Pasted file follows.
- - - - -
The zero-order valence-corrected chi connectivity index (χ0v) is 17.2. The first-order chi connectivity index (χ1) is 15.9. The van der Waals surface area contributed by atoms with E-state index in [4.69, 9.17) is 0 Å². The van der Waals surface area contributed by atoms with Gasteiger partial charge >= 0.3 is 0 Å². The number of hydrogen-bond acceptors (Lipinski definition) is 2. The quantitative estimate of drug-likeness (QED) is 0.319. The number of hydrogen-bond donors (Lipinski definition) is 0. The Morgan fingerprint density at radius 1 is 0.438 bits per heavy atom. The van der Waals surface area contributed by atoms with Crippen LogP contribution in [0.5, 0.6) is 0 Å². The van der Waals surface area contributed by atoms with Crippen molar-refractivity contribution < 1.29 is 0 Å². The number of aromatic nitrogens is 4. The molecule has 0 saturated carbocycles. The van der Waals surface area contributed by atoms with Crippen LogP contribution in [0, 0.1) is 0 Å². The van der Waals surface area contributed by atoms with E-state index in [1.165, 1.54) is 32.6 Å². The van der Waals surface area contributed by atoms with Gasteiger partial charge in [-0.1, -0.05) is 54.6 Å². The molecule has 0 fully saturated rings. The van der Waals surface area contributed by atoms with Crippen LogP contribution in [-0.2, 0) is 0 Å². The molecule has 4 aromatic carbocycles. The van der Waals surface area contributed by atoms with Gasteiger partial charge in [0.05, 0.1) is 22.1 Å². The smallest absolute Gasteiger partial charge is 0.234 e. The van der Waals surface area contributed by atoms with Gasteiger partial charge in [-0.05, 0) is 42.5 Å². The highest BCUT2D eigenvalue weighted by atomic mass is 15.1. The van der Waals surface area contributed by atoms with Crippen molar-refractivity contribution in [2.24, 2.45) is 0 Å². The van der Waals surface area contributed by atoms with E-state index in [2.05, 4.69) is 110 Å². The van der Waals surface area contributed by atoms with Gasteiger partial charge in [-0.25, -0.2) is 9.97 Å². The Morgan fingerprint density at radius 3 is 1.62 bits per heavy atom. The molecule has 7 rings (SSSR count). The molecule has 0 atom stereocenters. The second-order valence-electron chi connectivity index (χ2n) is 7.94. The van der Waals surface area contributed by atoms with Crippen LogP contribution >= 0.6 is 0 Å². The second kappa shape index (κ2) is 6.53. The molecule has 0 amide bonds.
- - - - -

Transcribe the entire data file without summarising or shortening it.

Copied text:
The zero-order valence-corrected chi connectivity index (χ0v) is 17.2. The first-order chi connectivity index (χ1) is 15.9. The van der Waals surface area contributed by atoms with E-state index in [4.69, 9.17) is 0 Å². The van der Waals surface area contributed by atoms with Gasteiger partial charge >= 0.3 is 0 Å². The number of hydrogen-bond acceptors (Lipinski definition) is 2. The quantitative estimate of drug-likeness (QED) is 0.319. The number of hydrogen-bond donors (Lipinski definition) is 0. The Morgan fingerprint density at radius 1 is 0.438 bits per heavy atom. The van der Waals surface area contributed by atoms with Crippen LogP contribution in [0.5, 0.6) is 0 Å². The van der Waals surface area contributed by atoms with Crippen molar-refractivity contribution < 1.29 is 0 Å². The number of aromatic nitrogens is 4. The molecule has 0 saturated carbocycles. The van der Waals surface area contributed by atoms with Crippen LogP contribution in [0, 0.1) is 0 Å². The van der Waals surface area contributed by atoms with E-state index in [1.165, 1.54) is 32.6 Å². The van der Waals surface area contributed by atoms with Gasteiger partial charge in [-0.1, -0.05) is 54.6 Å². The molecule has 0 fully saturated rings. The van der Waals surface area contributed by atoms with Crippen LogP contribution in [-0.2, 0) is 0 Å². The molecule has 4 aromatic carbocycles. The van der Waals surface area contributed by atoms with Gasteiger partial charge in [0.05, 0.1) is 22.1 Å². The smallest absolute Gasteiger partial charge is 0.234 e. The van der Waals surface area contributed by atoms with Gasteiger partial charge in [-0.05, 0) is 42.5 Å². The highest BCUT2D eigenvalue weighted by atomic mass is 15.1. The van der Waals surface area contributed by atoms with Crippen molar-refractivity contribution in [2.24, 2.45) is 0 Å². The van der Waals surface area contributed by atoms with E-state index in [2.05, 4.69) is 110 Å². The van der Waals surface area contributed by atoms with Gasteiger partial charge in [-0.25, -0.2) is 9.97 Å². The Morgan fingerprint density at radius 3 is 1.62 bits per heavy atom. The molecule has 7 rings (SSSR count). The molecule has 0 atom stereocenters. The second-order valence-electron chi connectivity index (χ2n) is 7.94. The van der Waals surface area contributed by atoms with Crippen LogP contribution >= 0.6 is 0 Å². The second kappa shape index (κ2) is 6.53. The molecule has 0 amide bonds.